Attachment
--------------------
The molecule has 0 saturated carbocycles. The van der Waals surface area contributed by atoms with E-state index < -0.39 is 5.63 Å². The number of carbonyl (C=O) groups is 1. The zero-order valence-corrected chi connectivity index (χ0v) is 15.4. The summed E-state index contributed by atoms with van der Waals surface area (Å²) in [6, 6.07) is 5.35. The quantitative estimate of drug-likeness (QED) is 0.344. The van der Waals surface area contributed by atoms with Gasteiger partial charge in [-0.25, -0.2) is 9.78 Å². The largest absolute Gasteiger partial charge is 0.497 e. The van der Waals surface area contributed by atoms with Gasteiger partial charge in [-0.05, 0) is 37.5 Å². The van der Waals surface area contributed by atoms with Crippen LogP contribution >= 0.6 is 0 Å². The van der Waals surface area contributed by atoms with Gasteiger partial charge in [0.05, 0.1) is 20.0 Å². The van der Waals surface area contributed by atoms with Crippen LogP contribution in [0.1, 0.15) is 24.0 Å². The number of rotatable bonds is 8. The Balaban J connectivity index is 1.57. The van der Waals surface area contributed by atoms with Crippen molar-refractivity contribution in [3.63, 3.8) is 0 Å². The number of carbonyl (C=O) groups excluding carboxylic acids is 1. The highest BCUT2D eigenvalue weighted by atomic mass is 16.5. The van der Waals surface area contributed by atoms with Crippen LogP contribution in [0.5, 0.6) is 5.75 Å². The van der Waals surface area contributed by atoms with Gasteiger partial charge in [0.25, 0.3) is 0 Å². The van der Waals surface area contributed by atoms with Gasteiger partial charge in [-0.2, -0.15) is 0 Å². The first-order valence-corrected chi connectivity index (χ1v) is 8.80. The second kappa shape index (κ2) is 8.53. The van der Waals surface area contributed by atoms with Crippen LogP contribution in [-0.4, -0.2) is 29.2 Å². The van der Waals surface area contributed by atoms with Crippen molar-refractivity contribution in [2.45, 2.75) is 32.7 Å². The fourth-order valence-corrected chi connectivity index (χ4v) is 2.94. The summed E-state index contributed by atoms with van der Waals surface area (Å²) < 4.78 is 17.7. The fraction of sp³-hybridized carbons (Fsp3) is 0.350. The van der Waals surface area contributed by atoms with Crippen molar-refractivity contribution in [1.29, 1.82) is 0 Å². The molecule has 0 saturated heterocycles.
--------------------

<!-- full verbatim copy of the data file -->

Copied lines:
The molecule has 0 saturated carbocycles. The van der Waals surface area contributed by atoms with E-state index < -0.39 is 5.63 Å². The number of carbonyl (C=O) groups is 1. The zero-order valence-corrected chi connectivity index (χ0v) is 15.4. The summed E-state index contributed by atoms with van der Waals surface area (Å²) in [6, 6.07) is 5.35. The quantitative estimate of drug-likeness (QED) is 0.344. The van der Waals surface area contributed by atoms with Gasteiger partial charge in [-0.25, -0.2) is 9.78 Å². The largest absolute Gasteiger partial charge is 0.497 e. The van der Waals surface area contributed by atoms with Gasteiger partial charge in [-0.05, 0) is 37.5 Å². The van der Waals surface area contributed by atoms with Crippen LogP contribution >= 0.6 is 0 Å². The van der Waals surface area contributed by atoms with Gasteiger partial charge in [0.05, 0.1) is 20.0 Å². The van der Waals surface area contributed by atoms with Crippen LogP contribution in [0.1, 0.15) is 24.0 Å². The number of rotatable bonds is 8. The Balaban J connectivity index is 1.57. The van der Waals surface area contributed by atoms with Crippen molar-refractivity contribution in [3.63, 3.8) is 0 Å². The number of carbonyl (C=O) groups excluding carboxylic acids is 1. The highest BCUT2D eigenvalue weighted by atomic mass is 16.5. The van der Waals surface area contributed by atoms with Crippen LogP contribution in [0.5, 0.6) is 5.75 Å². The van der Waals surface area contributed by atoms with Gasteiger partial charge in [0.25, 0.3) is 0 Å². The van der Waals surface area contributed by atoms with Gasteiger partial charge in [-0.2, -0.15) is 0 Å². The first-order valence-corrected chi connectivity index (χ1v) is 8.80. The second kappa shape index (κ2) is 8.53. The van der Waals surface area contributed by atoms with Crippen LogP contribution in [-0.4, -0.2) is 29.2 Å². The van der Waals surface area contributed by atoms with Crippen molar-refractivity contribution in [2.45, 2.75) is 32.7 Å². The fourth-order valence-corrected chi connectivity index (χ4v) is 2.94. The summed E-state index contributed by atoms with van der Waals surface area (Å²) < 4.78 is 17.7. The fraction of sp³-hybridized carbons (Fsp3) is 0.350. The van der Waals surface area contributed by atoms with Crippen molar-refractivity contribution in [1.29, 1.82) is 0 Å². The molecule has 0 saturated heterocycles.